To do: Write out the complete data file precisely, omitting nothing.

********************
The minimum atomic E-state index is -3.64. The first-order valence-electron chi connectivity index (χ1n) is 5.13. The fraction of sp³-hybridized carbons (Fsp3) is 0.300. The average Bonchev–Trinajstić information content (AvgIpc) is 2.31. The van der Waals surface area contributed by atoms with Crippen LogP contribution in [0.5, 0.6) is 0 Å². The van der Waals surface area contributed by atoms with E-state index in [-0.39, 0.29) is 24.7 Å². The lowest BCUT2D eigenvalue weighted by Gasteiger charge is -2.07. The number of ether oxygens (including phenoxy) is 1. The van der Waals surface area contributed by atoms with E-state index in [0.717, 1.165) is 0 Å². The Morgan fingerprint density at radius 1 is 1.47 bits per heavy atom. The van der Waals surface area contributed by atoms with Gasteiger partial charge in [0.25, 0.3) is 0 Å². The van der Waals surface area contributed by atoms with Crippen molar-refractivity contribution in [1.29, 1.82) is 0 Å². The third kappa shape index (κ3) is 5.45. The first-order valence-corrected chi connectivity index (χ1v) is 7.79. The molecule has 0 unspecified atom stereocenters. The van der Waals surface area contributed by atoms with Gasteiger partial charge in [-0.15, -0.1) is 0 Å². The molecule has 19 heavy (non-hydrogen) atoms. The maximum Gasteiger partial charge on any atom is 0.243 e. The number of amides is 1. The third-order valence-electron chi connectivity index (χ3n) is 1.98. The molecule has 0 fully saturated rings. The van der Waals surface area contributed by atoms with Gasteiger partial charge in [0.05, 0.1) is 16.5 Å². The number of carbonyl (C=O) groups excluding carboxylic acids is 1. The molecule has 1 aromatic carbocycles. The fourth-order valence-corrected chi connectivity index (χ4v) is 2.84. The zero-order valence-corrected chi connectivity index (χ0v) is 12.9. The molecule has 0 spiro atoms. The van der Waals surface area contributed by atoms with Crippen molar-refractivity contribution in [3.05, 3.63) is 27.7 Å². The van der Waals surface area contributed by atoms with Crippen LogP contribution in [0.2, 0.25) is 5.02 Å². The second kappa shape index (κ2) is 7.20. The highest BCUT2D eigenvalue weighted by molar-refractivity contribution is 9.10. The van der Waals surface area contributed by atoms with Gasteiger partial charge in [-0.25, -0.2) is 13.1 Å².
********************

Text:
The minimum atomic E-state index is -3.64. The first-order valence-electron chi connectivity index (χ1n) is 5.13. The fraction of sp³-hybridized carbons (Fsp3) is 0.300. The average Bonchev–Trinajstić information content (AvgIpc) is 2.31. The van der Waals surface area contributed by atoms with Crippen LogP contribution in [0.5, 0.6) is 0 Å². The van der Waals surface area contributed by atoms with E-state index in [-0.39, 0.29) is 24.7 Å². The lowest BCUT2D eigenvalue weighted by Gasteiger charge is -2.07. The number of ether oxygens (including phenoxy) is 1. The van der Waals surface area contributed by atoms with E-state index in [0.717, 1.165) is 0 Å². The Morgan fingerprint density at radius 1 is 1.47 bits per heavy atom. The van der Waals surface area contributed by atoms with Gasteiger partial charge in [0.25, 0.3) is 0 Å². The van der Waals surface area contributed by atoms with Crippen molar-refractivity contribution in [1.29, 1.82) is 0 Å². The third kappa shape index (κ3) is 5.45. The first-order valence-corrected chi connectivity index (χ1v) is 7.79. The molecule has 0 unspecified atom stereocenters. The van der Waals surface area contributed by atoms with Gasteiger partial charge in [-0.15, -0.1) is 0 Å². The molecule has 19 heavy (non-hydrogen) atoms. The maximum Gasteiger partial charge on any atom is 0.243 e. The number of amides is 1. The third-order valence-electron chi connectivity index (χ3n) is 1.98. The molecule has 0 fully saturated rings. The van der Waals surface area contributed by atoms with Gasteiger partial charge in [0.05, 0.1) is 16.5 Å². The number of carbonyl (C=O) groups excluding carboxylic acids is 1. The molecule has 1 aromatic carbocycles. The fourth-order valence-corrected chi connectivity index (χ4v) is 2.84. The zero-order valence-corrected chi connectivity index (χ0v) is 12.9. The molecule has 0 spiro atoms. The van der Waals surface area contributed by atoms with Crippen molar-refractivity contribution in [3.05, 3.63) is 27.7 Å². The van der Waals surface area contributed by atoms with Crippen LogP contribution in [0.2, 0.25) is 5.02 Å². The second kappa shape index (κ2) is 7.20. The highest BCUT2D eigenvalue weighted by molar-refractivity contribution is 9.10. The van der Waals surface area contributed by atoms with Gasteiger partial charge in [-0.25, -0.2) is 13.1 Å².